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Does prolonging the time to renal cancer surgery affect long-term cancer control: a systematic review of the literature
Jun  2006 (Vol.  13, Issue  31, Pages( 54 - 61)


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  • BACKGROUND: Prolonged surgical wait times have significant effects on a patient's psychological well being and a negative impact on quality of life but the effect on long-term cancer control is controversial. We conducted a systematic review of the renal cancer literature to examine the best available evidence addressing the following key questions: ? What is the reported time interval for renal cancer patients from the initial surgical consultation until the day of renal cancer surgery? ? Are there recommendations/guidelines in the urological cancer literature and, if so, how do the Canadian times compare? ? Is there a known association between duration of wait time beyond the recommended standard and clinical outcome (i.e., recurrence-free survival, overall survival)? METHODS: A structured literature search PubMed, Embase, the Cochrane Database and Google Scholar from January 1965 to October 2005 was conducted for published studies and international guidelines/consensus documents that evaluated surgical wait times for renal cancer. Data extracted from eligible studies included median or mean time to renal cancer surgery from diagnosis or referral, and key patient outcomes, such as survival rate or adjusted hazard ratios (HR).


    Only three studies evaluating wait times for renal cancer surgery were identified. Differences in study data availability, method of analysis and wait time definitions precluded statistical pooling of the findings. Wait times from various points of patient contact ranged from a median delay of 26 days (diagnosis to radical surgery, i.e., nephrectomy) to 82 days (general practitioner referral to radical surgery). One study reported a mean of 23.6 days between referral for surgery to hospital admission for nephrectomy. In the Canadian epidemiological study, which focused on all types of urological cancer, median wait time was 64 days from referral to surgery. This was in contrast to national and international guidelines, which recommended a maximum waiting time between 2 and 4 weeks for all cancer surgeries. There were no epidemiological studies evaluating the association between surgical delay and clinical outcomes such as overall survival.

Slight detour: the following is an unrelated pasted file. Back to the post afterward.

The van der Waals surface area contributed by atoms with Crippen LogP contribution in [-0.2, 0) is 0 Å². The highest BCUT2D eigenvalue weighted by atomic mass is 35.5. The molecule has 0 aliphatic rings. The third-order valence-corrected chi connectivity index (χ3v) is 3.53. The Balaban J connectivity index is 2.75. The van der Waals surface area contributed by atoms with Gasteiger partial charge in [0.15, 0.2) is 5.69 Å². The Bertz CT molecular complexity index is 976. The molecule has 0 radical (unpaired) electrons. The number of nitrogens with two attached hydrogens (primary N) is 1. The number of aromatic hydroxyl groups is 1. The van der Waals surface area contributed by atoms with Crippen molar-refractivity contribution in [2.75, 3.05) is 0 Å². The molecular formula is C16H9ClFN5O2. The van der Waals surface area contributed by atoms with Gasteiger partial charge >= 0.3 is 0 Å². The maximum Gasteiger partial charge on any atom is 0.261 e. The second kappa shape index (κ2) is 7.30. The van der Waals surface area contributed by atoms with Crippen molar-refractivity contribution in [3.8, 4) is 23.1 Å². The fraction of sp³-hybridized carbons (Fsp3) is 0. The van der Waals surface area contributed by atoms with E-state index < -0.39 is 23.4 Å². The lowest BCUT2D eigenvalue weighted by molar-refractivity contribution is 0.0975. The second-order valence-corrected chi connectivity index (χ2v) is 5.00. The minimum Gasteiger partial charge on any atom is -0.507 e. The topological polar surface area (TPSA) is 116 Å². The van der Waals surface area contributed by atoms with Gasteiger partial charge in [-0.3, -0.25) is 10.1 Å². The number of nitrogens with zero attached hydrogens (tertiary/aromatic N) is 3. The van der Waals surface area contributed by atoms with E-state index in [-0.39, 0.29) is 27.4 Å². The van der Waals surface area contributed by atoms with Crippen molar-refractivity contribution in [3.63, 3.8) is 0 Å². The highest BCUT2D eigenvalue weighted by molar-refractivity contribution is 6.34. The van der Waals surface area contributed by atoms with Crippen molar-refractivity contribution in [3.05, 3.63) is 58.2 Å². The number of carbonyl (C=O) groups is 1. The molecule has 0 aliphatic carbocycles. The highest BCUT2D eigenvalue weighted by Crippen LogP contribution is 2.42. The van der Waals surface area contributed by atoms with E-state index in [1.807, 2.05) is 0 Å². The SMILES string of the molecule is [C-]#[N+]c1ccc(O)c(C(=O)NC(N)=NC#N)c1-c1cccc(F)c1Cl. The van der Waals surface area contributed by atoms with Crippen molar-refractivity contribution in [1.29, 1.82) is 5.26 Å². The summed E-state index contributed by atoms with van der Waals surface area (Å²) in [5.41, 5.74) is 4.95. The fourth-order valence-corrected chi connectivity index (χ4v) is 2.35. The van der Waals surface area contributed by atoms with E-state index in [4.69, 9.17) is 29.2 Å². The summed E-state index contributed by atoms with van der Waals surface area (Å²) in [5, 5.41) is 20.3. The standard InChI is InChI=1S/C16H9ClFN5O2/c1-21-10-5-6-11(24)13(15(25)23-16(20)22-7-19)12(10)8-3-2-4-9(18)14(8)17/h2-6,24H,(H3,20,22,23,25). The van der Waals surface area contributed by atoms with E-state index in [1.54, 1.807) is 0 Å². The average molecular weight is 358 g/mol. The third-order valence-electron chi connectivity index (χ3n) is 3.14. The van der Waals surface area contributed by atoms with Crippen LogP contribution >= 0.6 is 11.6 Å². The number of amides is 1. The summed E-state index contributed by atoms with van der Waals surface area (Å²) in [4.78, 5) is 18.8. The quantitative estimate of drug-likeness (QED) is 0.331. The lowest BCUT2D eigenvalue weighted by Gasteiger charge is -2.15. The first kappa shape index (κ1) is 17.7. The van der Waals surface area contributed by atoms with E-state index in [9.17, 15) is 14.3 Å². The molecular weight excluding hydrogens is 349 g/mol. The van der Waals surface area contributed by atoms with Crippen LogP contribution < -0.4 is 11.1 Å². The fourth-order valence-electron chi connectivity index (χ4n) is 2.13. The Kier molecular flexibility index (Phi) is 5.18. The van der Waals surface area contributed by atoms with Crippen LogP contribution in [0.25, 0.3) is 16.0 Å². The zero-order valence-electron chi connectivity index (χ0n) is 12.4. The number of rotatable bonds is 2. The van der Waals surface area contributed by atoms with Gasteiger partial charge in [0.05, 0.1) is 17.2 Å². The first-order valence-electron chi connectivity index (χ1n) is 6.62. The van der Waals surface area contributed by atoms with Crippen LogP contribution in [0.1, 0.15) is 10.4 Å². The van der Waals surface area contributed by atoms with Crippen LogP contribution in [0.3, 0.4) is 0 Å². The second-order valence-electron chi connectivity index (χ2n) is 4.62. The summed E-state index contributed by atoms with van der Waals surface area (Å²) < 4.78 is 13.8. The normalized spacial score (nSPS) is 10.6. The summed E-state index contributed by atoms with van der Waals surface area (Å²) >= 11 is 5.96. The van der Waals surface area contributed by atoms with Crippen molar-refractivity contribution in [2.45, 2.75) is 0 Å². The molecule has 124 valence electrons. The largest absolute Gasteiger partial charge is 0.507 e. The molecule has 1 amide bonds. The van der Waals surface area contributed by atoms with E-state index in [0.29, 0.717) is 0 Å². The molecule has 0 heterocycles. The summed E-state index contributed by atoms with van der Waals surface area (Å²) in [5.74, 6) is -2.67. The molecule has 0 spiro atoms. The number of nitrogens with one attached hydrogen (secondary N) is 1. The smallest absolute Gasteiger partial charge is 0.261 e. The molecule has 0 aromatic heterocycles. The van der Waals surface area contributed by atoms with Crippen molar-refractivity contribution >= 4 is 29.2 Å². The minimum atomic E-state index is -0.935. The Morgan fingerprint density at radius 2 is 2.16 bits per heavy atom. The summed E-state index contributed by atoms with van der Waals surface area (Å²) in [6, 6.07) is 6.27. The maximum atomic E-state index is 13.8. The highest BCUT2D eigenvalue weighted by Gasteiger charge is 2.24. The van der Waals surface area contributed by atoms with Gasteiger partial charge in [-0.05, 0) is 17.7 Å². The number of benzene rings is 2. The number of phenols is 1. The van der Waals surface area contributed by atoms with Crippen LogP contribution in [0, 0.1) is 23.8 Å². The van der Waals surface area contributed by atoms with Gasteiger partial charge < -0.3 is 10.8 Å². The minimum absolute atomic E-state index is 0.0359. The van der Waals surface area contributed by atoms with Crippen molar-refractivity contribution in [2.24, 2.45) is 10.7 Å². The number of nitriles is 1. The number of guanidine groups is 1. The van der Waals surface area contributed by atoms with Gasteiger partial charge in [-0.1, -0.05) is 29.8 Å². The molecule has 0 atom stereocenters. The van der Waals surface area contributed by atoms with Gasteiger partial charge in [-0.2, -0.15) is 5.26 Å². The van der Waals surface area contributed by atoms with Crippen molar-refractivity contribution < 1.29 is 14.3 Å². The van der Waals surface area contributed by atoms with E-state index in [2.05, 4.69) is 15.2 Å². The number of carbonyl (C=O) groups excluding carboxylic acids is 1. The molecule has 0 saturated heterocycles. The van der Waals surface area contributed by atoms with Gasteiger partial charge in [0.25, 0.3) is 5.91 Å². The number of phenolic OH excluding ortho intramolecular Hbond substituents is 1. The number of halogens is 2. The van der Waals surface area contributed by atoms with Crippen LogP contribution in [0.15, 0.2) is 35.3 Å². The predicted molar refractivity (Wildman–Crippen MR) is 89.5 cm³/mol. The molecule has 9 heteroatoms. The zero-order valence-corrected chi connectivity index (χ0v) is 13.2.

In Canada, it appears that current wait times for urological surgeries, such as for renal cancer, are beyond the threshold recommended by national and international expert bodies. Then again, the association between surgical delay and overall survival appears to be unexplored. Research in this area is urgently needed. Notwithstanding, the surgical wait times (SWAT) initiative was developed to provide the necessary guidance and recommendations on these issues to the federal and provincial governments. Through a partnership of the key stakeholders, it is the vision of SWAT to ultimately improve the care and quality of life of bladder cancer patients and their families.